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Pharmacological Responses in Irradiated Animals
Vol. 30, No. 2 (Feb., 1967), pp. 333-341
Published by: Radiation Research Society
Stable URL: http://www.jstor.org/stable/3572060
Page Count: 9
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Alteration of drug response as a consequence of radiation exposure appears to be the exception rather than the rule for most classes of drugs. Irradiated animals exhibit few qualitative or quantitative changes in their response to therapeutic or toxic dosage levels of the commonly used anesthetics, analgesics, muscle relaxants, antihistaminics, cardiac drugs, anti-thyroid agents, diuretics, cholinergic agents, and most autonomic drugs. Where abnormal pharmacological responses occur with drugs from these classes, they can often be attributed to the secondary effects of radiation (hypotension, altered intestinal motility, etc.) rather than to any change in the manner in which the drug acts. Changes in the type of response, as well as in the magnitude of the drug effect, may occur where irradiation alters drug metabolism. The detection of such qualitative changes and a more precise characterization of those quantitative changes that have been shown to occur in irradiated animals would be of considerable practical and theoretical interest to the radiotherapist and the radiobiologist.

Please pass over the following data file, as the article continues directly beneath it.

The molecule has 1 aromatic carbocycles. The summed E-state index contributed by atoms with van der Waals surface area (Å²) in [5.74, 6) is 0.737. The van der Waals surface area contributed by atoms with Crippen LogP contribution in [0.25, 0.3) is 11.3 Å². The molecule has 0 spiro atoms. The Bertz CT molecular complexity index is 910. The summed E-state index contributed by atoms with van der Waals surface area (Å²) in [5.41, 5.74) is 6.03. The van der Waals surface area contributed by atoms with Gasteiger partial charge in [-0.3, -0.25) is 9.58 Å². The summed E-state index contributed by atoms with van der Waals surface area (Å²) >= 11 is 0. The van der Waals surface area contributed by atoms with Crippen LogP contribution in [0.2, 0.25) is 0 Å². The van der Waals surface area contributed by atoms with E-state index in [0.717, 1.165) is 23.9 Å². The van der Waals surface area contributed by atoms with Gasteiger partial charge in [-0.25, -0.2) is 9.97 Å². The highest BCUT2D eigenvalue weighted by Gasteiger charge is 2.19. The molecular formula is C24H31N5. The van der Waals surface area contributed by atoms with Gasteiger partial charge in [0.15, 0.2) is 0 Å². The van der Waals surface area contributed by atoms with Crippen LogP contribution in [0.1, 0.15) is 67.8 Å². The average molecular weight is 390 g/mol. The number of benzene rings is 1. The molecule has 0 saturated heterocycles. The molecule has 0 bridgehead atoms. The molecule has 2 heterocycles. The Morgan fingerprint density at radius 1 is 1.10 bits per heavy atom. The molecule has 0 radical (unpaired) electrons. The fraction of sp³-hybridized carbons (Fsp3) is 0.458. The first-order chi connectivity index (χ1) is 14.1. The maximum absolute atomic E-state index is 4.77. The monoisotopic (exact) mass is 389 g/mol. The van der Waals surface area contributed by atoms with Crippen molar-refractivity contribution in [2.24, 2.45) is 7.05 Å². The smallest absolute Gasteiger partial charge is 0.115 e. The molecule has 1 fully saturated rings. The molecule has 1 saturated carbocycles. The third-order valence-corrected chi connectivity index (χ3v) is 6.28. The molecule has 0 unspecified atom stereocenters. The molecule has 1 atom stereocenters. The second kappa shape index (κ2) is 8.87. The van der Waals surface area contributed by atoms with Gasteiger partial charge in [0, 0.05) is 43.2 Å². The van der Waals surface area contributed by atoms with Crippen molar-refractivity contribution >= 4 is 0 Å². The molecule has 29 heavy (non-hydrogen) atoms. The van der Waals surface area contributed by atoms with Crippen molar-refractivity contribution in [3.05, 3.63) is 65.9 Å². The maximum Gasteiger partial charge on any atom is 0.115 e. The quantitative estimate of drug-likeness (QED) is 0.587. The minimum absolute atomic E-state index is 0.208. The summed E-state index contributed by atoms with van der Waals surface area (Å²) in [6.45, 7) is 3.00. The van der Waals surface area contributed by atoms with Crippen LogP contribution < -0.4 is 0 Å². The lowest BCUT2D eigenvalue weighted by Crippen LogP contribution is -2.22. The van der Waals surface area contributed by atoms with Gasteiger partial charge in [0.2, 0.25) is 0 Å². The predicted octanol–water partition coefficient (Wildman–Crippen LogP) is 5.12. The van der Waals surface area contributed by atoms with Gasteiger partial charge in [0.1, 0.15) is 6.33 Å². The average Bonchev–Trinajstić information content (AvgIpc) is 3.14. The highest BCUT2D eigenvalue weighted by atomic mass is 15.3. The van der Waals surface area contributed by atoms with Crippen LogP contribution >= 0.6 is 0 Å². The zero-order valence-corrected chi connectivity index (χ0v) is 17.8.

Radiation Research © 1967 Radiation Research Society